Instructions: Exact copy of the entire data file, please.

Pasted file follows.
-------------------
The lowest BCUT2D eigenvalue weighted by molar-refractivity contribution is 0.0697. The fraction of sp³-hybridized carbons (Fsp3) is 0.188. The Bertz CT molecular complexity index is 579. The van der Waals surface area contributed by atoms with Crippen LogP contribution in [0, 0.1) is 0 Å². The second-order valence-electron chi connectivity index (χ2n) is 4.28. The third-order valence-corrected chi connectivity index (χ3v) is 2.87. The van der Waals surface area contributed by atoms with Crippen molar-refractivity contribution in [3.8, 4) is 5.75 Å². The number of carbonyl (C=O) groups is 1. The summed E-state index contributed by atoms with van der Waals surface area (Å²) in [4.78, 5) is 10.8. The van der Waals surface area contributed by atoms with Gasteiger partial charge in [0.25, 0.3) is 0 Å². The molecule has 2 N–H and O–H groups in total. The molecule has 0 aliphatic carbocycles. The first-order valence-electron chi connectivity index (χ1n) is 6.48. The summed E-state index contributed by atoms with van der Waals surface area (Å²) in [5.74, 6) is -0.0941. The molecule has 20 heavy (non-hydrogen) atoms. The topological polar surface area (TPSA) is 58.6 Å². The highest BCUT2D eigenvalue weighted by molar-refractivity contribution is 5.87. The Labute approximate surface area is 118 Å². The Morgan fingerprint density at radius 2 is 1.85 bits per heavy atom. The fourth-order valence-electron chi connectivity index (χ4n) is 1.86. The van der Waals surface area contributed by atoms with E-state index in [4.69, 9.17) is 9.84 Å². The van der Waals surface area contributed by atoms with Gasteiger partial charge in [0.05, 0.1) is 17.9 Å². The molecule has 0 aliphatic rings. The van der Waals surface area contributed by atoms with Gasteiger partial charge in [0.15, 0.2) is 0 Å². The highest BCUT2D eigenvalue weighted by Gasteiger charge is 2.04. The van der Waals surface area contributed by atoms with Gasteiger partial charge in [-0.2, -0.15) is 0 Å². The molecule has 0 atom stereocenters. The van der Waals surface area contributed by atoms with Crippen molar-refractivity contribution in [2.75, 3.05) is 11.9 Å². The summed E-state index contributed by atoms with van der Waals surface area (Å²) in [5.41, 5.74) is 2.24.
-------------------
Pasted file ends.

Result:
The lowest BCUT2D eigenvalue weighted by molar-refractivity contribution is 0.0697. The fraction of sp³-hybridized carbons (Fsp3) is 0.188. The Bertz CT molecular complexity index is 579. The van der Waals surface area contributed by atoms with Crippen LogP contribution in [0, 0.1) is 0 Å². The second-order valence-electron chi connectivity index (χ2n) is 4.28. The third-order valence-corrected chi connectivity index (χ3v) is 2.87. The van der Waals surface area contributed by atoms with Crippen molar-refractivity contribution in [3.8, 4) is 5.75 Å². The number of carbonyl (C=O) groups is 1. The summed E-state index contributed by atoms with van der Waals surface area (Å²) in [4.78, 5) is 10.8. The van der Waals surface area contributed by atoms with Gasteiger partial charge in [0.25, 0.3) is 0 Å². The molecule has 2 N–H and O–H groups in total. The molecule has 0 aliphatic carbocycles. The first-order valence-electron chi connectivity index (χ1n) is 6.48. The summed E-state index contributed by atoms with van der Waals surface area (Å²) in [5.74, 6) is -0.0941. The molecule has 20 heavy (non-hydrogen) atoms. The topological polar surface area (TPSA) is 58.6 Å². The highest BCUT2D eigenvalue weighted by molar-refractivity contribution is 5.87. The Labute approximate surface area is 118 Å². The Morgan fingerprint density at radius 2 is 1.85 bits per heavy atom. The fourth-order valence-electron chi connectivity index (χ4n) is 1.86. The van der Waals surface area contributed by atoms with E-state index in [4.69, 9.17) is 9.84 Å². The van der Waals surface area contributed by atoms with Gasteiger partial charge in [0.05, 0.1) is 17.9 Å². The molecule has 0 aliphatic rings. The van der Waals surface area contributed by atoms with Gasteiger partial charge in [0.15, 0.2) is 0 Å². The highest BCUT2D eigenvalue weighted by Gasteiger charge is 2.04. The van der Waals surface area contributed by atoms with Gasteiger partial charge in [-0.2, -0.15) is 0 Å². The molecule has 0 atom stereocenters. The van der Waals surface area contributed by atoms with Crippen molar-refractivity contribution in [2.75, 3.05) is 11.9 Å². The summed E-state index contributed by atoms with van der Waals surface area (Å²) in [5.41, 5.74) is 2.24.